Style is Substance… Sometimes

Tim Rajeff during a masterclass in Germany

I perfectly understand why getting deep into casting mechanics is regarded as useless by a majority of fly fishers. But, that sound casting mechanics is equally rejected by such a big percentage of casting instructors is another matter entirely. Calling yourself a master and, at the same time, avoiding getting deep into the nuances of your trade seems rather weird to me.

On the other hand, some of us find casting mechanics not only fascinating, but —and this is key if you are an instructor— an indispensable tool to use in our teaching.

Continue reading

Line Tension

 

Fly casting instruction puts a lot of focus on tailing loops, its problems and cure, but almost none on “line dangle” or “dangling end”. I am not sure about the reason for this, as the dangle may be a source of problems on its own (losing heavy nymphs in the grass behind me comes immediately to mind). Maybe it is an issue that hasn’t been addressed specifically because it is considered as a tailing loop? Continue reading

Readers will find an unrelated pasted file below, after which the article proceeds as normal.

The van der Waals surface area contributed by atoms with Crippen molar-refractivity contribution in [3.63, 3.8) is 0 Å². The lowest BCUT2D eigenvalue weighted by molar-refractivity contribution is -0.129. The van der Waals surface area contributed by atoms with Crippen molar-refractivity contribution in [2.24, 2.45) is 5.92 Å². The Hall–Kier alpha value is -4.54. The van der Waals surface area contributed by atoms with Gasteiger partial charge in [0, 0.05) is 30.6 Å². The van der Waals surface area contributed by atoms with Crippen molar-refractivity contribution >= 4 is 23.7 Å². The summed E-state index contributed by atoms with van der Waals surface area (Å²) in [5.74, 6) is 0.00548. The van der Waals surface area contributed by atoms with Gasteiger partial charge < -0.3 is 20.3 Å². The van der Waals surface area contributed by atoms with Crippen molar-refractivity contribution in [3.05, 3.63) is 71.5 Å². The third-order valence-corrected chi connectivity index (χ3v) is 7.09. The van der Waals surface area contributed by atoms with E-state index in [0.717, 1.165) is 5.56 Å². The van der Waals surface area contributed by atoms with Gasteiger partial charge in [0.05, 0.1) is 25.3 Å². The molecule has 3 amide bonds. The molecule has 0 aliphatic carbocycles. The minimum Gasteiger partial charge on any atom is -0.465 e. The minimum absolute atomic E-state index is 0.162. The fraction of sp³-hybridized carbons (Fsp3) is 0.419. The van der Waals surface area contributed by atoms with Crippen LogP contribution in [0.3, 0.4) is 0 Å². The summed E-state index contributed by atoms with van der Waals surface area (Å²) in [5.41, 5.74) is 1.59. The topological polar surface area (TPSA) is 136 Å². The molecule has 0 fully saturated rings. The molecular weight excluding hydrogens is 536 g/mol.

Wavy Shapes and… Wavy Shapes

As a rule of thumb, any curvy shape in the fly leg of the loop is the telltale of some kind of casting problem. The most popular (or should I say unpopular?) of them being the tailing loop. But not all of those shapes are tailing loops. Another usual curvy shape is the dangling end; it is pretty recurrent in long casts —although, depending on the conditions, it can appear in short ones as well. Clarifying the difference between the two is not a trivial issue, as each one has a different origin and —more important— a different cure.

Continue reading

The Beauty of the Dolphin Nose

We call dolphin nose to a very characteristic shape taken by the fly leg of the loop. Its origin seems obscure to me, but Grunde Lovoll (fly caster and Ph.D. in Physics) says that it is the result of a decrease in tension in the fly leg of the loop during unrolling. Continue reading